Editor’s Note: This post was coauthored by Mackenzie Skene and Hao Duong. It was originally published in Becker’s ASC Review.
Ambulatory Surgery Centers (ASCs) promise to offer high-value services in a cost-effective environment. This is leading to tremendous growth, with the latest figures showing more than 50 percent of all surgeries in 2017 were performed in ASCs, compared to 32 percent in 2005. Organizations looking to capitalize on this trend by building new ASCs can do so, yielding expanded access, greater convenience and improved efficiency.
However, these benefits can only be achieved through careful analysis and preparation. Six ideas healthcare systems should consider:
- Improving access.
Bringing surgical services from the hospital campus to other communities may disconnect the ASC from ancillary support services. Consider what ancillary services are provided locally or served from the hospital. For example, centralizing sterile processing and pharmacy at the hospital may reduce costs, simplify staffing and maintain quality control standards. However, this may come at the cost of increased transportation demands, insufficient instrument and equipment availability, and an inability for staff to react to immediate needs. Recruiting and block timing can also be a challenge, as surgeon preference and access to outpatient clinical spaces for pre- and postoperative visits may be limited. This may result in patients bouncing between different facilities for everything from perioperative examinations to medications and durable medical equipment. Consider the thresholds that would trigger building redundant systems at the start of a project.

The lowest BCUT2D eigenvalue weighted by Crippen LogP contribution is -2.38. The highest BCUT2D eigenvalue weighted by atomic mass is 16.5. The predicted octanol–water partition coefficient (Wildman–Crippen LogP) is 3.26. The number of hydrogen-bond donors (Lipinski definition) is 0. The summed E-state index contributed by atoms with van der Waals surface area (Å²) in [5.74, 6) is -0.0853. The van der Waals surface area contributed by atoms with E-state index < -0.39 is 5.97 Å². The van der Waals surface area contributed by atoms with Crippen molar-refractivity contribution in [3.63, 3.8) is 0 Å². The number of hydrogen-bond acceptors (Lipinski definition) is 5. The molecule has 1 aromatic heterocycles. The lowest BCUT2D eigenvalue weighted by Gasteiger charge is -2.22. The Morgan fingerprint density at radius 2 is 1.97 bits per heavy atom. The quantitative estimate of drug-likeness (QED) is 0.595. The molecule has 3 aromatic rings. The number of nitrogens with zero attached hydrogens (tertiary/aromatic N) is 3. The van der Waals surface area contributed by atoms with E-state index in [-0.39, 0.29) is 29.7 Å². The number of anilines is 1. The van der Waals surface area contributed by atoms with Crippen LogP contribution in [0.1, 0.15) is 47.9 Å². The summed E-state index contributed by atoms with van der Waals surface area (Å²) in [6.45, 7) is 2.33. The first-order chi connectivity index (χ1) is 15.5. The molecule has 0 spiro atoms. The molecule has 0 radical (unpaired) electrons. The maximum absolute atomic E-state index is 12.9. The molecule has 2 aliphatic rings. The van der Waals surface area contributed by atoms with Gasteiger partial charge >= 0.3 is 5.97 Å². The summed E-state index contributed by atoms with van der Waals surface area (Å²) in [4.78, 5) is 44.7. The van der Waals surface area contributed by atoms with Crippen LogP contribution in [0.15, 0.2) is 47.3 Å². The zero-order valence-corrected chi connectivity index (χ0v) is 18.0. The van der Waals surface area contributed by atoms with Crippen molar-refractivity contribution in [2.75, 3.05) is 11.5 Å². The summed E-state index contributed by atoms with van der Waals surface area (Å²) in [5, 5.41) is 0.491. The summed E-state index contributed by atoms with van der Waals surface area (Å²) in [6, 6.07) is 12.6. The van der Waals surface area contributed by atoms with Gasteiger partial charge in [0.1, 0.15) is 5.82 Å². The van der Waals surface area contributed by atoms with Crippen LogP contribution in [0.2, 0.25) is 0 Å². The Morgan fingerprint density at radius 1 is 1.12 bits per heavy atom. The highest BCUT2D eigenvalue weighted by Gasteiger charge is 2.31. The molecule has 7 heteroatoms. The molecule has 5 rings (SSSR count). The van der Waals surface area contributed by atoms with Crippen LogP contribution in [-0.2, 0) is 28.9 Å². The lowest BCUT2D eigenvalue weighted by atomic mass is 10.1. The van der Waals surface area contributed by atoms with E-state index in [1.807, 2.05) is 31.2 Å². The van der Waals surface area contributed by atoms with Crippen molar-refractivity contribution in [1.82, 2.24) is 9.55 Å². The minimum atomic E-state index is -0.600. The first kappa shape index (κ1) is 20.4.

- Cost considerations.
Because ambulatory patients are typically healthier and undergo less complex surgeries than other populations, infrastructure requirements and room sizes are significantly less for an ASC. Even escaping the robust seismic and life-safety requirements of an I-2 hospital construction type can result in cost savings when compared to the cost of constructing a hospital surgery suite. But don’t expect all these savings if the ASC is expected to support more complex procedures. Building codes are slowly adapting to the trend where procedures historically performed in a hospital are moving to outpatient settings; and a certifying body can require the ASC to meet the standards of an inpatient surgery suite. Add in the high cost of construction and redundant staffing for local sterile processing and pharmacy, and the result can easily tip the cost scales. Consider whether accommodating more complex procedures erases the cost benefits of building an ASC.
- The 23:59 rule.